Skwala Time

By Rob Breeding for the Flathead Beacon

We’re just barely breaking the shackles of winter but things are about to turn on for fly fishers. March heralds the arrival of one of Montana’s great hatches: skwala stoneflies on the Bitterroot River.

The Bitterroot may be a bit of a drive for folks in the Flathead, but skwalas are worth it. After a winter drifting nymphs, or not fishing at all, this hatch is all about dry flies. Skwalas are good-sized stones, and big trout are notoriously reckless during this hatch. It’s almost as if the fish, like us, are celebrating the end of winter. When the skwalas are on the water the fish rise with an aggression that seems to announce, “I’ve spent the last three months dodging anchor ice and this salmonid is going to party like a rock star!”

The earliest, best day I’ve had fishing skwalas was March 7. I was fishing just upstream from Victor. I figured it was too early for the bite to be much good, but it was a nice day and I was aching to watch a dry fly tumble along a foam line. Shortly after wading into the river I came to a cottonwood that had fallen into the water. It was on the far bank and I’d have to flirt with topping my waders to get close enough for a decent cast, but the seam coming off the furthest reaches of the wood looked too damn good to pass up.

Despite wading deeper than seemed prudent I still had to make a serious cast, and mend like a madman, to hit the spot. My first drift was ignored, as were the next half dozen or so. I might have moved on, but it took some time to get into casting range. When the fish finally rose it porpoised out of the water revealing the hyper-saturated colors of a prespawn rainbow. It was a nice fish, perhaps 20 inches.

I stumbled backward, furiously stripping line, which mending had left a loopy mess. I felt the fish for a moment, but I never did get the line tight.

I approached the rest of that day with purpose, landing a cutthroat that may have been 18 inches. Smaller cutties, rainbows and browns all came to the dry that day. But a word or warning. I planned to fish the next day but was snowed out. Fickle late-winter weather makes a skwala trip tough to plan. You’ve got to watch stream flows and the weather report, and decide to drive down to the Bitterroot before sunrise, mindful that a surprise snowstorm can mean a wasted trip.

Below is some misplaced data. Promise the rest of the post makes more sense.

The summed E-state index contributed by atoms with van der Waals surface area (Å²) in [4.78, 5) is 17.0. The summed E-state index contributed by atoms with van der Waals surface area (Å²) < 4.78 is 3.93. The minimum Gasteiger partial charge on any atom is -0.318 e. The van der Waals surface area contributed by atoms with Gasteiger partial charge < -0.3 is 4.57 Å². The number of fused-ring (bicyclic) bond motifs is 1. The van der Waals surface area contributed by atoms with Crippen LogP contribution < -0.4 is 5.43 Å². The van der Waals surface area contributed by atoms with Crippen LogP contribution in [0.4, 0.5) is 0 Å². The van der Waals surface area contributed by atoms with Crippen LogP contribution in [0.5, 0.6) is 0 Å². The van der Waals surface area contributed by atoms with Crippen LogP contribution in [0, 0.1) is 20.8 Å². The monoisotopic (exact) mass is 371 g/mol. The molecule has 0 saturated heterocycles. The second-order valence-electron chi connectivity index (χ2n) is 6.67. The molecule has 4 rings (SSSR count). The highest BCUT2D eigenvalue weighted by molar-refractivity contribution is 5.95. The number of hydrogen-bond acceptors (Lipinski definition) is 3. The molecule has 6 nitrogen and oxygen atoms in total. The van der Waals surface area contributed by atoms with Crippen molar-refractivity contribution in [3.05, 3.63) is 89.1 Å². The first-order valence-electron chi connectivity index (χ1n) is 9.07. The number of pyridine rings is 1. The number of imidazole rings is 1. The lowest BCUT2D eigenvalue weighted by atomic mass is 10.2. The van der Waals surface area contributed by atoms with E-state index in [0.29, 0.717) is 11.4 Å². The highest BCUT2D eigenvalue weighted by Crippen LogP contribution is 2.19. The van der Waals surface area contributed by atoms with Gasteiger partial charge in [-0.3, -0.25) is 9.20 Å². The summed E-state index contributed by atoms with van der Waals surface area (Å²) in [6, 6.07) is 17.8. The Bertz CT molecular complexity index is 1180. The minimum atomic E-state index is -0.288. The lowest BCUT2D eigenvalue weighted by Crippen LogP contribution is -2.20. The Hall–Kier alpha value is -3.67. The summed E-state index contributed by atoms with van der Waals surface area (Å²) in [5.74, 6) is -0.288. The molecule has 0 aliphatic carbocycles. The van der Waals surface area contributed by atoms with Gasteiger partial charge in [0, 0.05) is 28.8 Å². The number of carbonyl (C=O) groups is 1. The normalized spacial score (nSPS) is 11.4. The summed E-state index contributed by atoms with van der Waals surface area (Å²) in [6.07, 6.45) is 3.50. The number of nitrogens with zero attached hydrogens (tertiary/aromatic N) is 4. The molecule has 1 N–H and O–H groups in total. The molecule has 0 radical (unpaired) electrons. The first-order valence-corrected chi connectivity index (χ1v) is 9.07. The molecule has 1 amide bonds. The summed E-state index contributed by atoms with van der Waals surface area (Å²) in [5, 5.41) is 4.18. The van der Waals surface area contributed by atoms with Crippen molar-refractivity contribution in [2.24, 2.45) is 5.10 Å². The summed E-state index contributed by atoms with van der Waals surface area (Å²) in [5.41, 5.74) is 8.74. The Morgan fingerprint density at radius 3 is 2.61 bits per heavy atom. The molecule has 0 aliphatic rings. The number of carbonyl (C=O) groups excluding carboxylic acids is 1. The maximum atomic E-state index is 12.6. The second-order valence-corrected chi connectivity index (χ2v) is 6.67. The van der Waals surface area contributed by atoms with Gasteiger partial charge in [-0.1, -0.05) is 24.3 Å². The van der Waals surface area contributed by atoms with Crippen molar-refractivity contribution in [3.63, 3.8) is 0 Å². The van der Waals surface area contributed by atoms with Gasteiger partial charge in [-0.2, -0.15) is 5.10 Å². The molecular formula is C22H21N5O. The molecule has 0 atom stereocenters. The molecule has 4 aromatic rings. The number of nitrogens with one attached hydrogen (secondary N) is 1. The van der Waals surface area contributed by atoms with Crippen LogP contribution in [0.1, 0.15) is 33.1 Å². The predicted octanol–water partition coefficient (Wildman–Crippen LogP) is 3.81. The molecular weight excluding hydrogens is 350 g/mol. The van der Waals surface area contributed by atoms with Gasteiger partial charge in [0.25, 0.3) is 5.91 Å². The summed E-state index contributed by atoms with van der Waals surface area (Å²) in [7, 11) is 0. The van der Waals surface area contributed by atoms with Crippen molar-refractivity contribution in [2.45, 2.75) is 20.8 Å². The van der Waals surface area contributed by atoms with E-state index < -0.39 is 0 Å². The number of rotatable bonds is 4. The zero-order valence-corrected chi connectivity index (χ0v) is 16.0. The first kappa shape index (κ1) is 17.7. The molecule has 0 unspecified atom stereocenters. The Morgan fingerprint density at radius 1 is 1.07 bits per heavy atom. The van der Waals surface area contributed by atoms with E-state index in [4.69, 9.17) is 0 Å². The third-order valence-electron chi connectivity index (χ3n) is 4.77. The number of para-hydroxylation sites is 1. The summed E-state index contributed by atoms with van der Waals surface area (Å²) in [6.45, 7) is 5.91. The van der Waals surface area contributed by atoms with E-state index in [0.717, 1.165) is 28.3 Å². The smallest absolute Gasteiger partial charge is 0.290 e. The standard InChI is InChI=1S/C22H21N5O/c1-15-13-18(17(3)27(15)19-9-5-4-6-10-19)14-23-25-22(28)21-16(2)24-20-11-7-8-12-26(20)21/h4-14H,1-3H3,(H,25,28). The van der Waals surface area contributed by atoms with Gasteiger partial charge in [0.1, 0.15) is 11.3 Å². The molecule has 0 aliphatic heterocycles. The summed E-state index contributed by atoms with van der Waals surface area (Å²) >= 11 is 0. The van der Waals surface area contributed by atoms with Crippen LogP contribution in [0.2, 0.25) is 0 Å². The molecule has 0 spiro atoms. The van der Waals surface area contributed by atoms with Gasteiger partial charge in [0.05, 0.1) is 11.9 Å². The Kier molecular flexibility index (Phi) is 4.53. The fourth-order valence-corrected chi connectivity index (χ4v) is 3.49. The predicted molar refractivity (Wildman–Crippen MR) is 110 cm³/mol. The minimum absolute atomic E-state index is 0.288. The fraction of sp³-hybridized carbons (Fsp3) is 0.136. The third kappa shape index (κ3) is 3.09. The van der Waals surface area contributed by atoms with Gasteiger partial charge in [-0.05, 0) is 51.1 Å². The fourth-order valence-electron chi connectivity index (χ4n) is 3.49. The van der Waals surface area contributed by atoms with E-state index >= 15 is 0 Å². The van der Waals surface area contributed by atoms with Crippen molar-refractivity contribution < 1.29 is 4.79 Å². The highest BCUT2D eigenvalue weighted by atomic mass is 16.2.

While some skwala specialists will tell you nymphs are more productive, for me it’s a matter of principle to only fish dries during this hatch. I’ve been dodging enough ice myself this time of year and, at my advanced station in life, watching big trout hammer oversized dry flies before the calendar has recorded the first day of spring is what passes for living on the edge.

Skwalas can be found throughout the Clark Fork drainage, including our own Flathead River system. But the Bitterroot skwala hatch is unmatched, maybe on the planet. Hit it just right and winter will begin to recede to the place in your mind where you store the inconsequential. By the time you’ve released your third or fourth broad-shouldered trout winter will seem only a minor irritant, at least until it returns tomorrow to chase you off the water.

Read more about fishing on the Bitterroot River, Rock Creek, and Clark Fork River and check out the Fish It blog by Matt Devlin and Bryce McLean.


Rob Breeding writes, teaches and watches his kids play soccer when he’s not fishing or hunting. He lives in Kalispell.